CONTACT: Carla Scaletti / Symbolic Sound Corp / 217-355-6273 / email@example.com
Champaign Illinois- When the long awaited Star Wars: Episode One--The Phantom Menace opens in theatres on May 19, it promises to be as much a feast for your ears as for your eyes. Providing intensity and realism for all those highly touted visual effects is an entire aural universe designed Ben Burtt--the person who invented the term "sound design" when he created the sounds for the very first Star Wars picture. There is a lot more to sound design than just footsteps and sound effects. A sound designer literally designs a complete, imaginary, self-consistent world of sound which is arguably more memorable and emotionally affective than even the visual world of the film. All you have to do is consider how the sound of a light saber and R2D2's voice have entered into the common memory for proof that sounds have a unique way of sticking in our memories and rekindling the emotions associated with those memories.
Many of the special effects you hear in Phantom Menace (especially during the pod race and sub scenes) were generated using technology developed by Symbolic Sound Corporation in Champaign Illinois. The Kyma Sound Design Workstation became part of Ben Burtt's arsenal of sound production tools when he first started work on the project over a year ago. According to a recent interview in Mix magazine (June 99), Burtt's sound design tools for this project consisted of a Synclavier, a Kyma Sound Design workstation, and an old favorite: 1/4 inch analog tape.
Burtt sent his colleague, computer-whiz Matt Wood, out to Champaign for intensive training on the system in January 1998. Then, back at the Skywalker Ranch, the two of them set to work creating a "sound library", a virtual world of sonic elements that would make up the universe of Phantom Menace. Kyma is a graphical language for manipulating sounds; it's not just a synthesizer or effects box that does just one set of sounds. So it allowed for Burtt and Wood to create their own unique algorithms for manipulating live voices and synthesizing the sounds made by imaginary devices, ambiences, and creatures that have--quite literally--never been heard before.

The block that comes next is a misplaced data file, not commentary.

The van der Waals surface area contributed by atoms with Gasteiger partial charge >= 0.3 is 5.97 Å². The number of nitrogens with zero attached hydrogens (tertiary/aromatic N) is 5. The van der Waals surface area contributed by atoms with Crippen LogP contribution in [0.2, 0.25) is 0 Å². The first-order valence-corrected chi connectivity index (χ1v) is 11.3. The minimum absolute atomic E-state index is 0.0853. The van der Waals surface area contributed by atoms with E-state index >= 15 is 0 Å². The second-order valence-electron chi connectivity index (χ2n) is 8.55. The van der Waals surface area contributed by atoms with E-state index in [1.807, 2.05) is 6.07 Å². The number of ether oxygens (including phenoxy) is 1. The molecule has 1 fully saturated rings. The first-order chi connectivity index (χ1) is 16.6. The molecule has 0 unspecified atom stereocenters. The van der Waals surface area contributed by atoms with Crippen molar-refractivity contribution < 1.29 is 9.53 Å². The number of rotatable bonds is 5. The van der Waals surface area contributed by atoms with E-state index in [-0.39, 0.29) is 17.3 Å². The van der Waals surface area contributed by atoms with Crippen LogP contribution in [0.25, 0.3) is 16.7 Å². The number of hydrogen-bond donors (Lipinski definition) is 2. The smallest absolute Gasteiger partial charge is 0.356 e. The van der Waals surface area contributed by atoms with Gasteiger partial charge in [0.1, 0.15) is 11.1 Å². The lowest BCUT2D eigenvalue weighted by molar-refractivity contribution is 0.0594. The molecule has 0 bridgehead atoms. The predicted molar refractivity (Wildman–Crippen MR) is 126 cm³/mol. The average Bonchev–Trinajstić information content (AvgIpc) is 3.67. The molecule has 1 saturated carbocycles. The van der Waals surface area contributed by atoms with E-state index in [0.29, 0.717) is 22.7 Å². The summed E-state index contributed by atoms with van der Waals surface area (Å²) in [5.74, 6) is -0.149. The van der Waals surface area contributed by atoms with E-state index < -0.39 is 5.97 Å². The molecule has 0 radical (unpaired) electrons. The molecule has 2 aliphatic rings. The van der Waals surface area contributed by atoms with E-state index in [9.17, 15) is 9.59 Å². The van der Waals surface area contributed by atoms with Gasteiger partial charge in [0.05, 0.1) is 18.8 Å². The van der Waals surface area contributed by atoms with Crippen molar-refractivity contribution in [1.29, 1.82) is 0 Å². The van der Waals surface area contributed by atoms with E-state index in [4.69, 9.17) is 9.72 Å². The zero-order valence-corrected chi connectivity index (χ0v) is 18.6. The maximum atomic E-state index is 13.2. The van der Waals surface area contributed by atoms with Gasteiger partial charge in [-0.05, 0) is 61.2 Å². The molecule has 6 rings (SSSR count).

As riveting as the special visual effects may be, it is the sound for Phantom Menace that comes closest to creating an truly immersive environment. Unlike the visuals, which are projected on a screen at the front of the theatre only, the sound will be sent on multiple channels to speakers positioned throughout the theatre. Phantom Menace will be the first film to be shown in the new Dolby Digital-Surround EX format--providing even more channels of sound and more chair-shaking bass than the 5.1 Surround Sound technology which was premiered in the original Star Wars film.
THX, a division of LucasFilm that works to standardize and improve the delivery of sound in movie theatres, will be premiering a new, Dolby Digital-Surround EX version of their audio logo that will be shown just prior to Phantom Menace (and from then on, prior to every film shown in THX-certified theatres). Marco d'Ambrosio-- a composer, sound designer and THX veteran, now in his own company MarcoCo. -- took elements of the original logo and augmented them with about 20 ProTools tracks of new elements generated using the Kyma Sound Design Workstation.
It was a challenge bringing all the elements together, but finally, on the day of the deadline, they mixed what is now known as "Broadway 2000" at Skywalker Ranch. Gary Rizzo of Lucas Digital engineered the final mix on a new AMS Neve DFC console, keeping the entire signal path, from source to print master in the digital domain at 24 bits. The consensus? "The general comment from everyone was 'It Rocks!'," said d'Ambrosio. "The new chord is much fuller, and, although at 15 seconds it doesn't have the same time to swarm as the original, the same effect is achieved, with much greater bass." So when can we hear it? D'Ambrosio smiles. "Listen for it in front of The Phantom Menace at a THX theatre near you!"